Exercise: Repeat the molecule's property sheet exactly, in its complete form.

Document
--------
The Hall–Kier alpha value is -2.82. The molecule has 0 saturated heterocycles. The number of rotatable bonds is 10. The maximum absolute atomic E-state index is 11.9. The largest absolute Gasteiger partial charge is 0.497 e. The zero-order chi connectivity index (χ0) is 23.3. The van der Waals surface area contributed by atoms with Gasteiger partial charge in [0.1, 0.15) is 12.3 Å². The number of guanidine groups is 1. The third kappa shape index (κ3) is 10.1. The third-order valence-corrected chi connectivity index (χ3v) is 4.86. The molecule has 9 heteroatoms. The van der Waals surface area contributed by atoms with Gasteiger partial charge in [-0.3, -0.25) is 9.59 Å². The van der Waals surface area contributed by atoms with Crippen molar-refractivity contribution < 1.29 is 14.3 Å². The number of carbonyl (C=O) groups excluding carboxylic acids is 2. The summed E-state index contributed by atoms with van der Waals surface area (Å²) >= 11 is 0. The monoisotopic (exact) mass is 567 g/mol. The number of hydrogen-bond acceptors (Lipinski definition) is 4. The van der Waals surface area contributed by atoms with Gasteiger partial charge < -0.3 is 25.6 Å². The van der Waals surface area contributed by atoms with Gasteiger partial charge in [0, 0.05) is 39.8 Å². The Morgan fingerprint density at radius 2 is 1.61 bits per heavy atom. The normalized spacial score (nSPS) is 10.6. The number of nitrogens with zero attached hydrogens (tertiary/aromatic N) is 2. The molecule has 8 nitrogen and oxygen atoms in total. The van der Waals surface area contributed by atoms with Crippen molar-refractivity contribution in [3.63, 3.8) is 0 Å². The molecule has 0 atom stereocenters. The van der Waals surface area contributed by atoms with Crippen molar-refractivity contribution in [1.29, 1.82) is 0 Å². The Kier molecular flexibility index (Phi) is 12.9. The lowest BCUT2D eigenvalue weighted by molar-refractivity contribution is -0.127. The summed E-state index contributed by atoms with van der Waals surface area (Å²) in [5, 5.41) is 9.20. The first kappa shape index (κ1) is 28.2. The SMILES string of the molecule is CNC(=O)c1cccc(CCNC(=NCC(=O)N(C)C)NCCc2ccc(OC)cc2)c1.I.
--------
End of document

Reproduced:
The Hall–Kier alpha value is -2.82. The molecule has 0 saturated heterocycles. The number of rotatable bonds is 10. The maximum absolute atomic E-state index is 11.9. The largest absolute Gasteiger partial charge is 0.497 e. The zero-order chi connectivity index (χ0) is 23.3. The van der Waals surface area contributed by atoms with Gasteiger partial charge in [0.1, 0.15) is 12.3 Å². The number of guanidine groups is 1. The third kappa shape index (κ3) is 10.1. The third-order valence-corrected chi connectivity index (χ3v) is 4.86. The molecule has 9 heteroatoms. The van der Waals surface area contributed by atoms with Gasteiger partial charge in [-0.3, -0.25) is 9.59 Å². The van der Waals surface area contributed by atoms with Crippen molar-refractivity contribution < 1.29 is 14.3 Å². The number of carbonyl (C=O) groups excluding carboxylic acids is 2. The summed E-state index contributed by atoms with van der Waals surface area (Å²) >= 11 is 0. The monoisotopic (exact) mass is 567 g/mol. The number of hydrogen-bond acceptors (Lipinski definition) is 4. The van der Waals surface area contributed by atoms with Gasteiger partial charge < -0.3 is 25.6 Å². The van der Waals surface area contributed by atoms with Gasteiger partial charge in [0, 0.05) is 39.8 Å². The Morgan fingerprint density at radius 2 is 1.61 bits per heavy atom. The normalized spacial score (nSPS) is 10.6. The number of nitrogens with zero attached hydrogens (tertiary/aromatic N) is 2. The molecule has 8 nitrogen and oxygen atoms in total. The van der Waals surface area contributed by atoms with Crippen molar-refractivity contribution in [3.63, 3.8) is 0 Å². The molecule has 0 atom stereocenters. The van der Waals surface area contributed by atoms with Crippen molar-refractivity contribution in [1.29, 1.82) is 0 Å². The Kier molecular flexibility index (Phi) is 12.9. The lowest BCUT2D eigenvalue weighted by molar-refractivity contribution is -0.127. The summed E-state index contributed by atoms with van der Waals surface area (Å²) in [5, 5.41) is 9.20. The first kappa shape index (κ1) is 28.2. The SMILES string of the molecule is CNC(=O)c1cccc(CCNC(=NCC(=O)N(C)C)NCCc2ccc(OC)cc2)c1.I.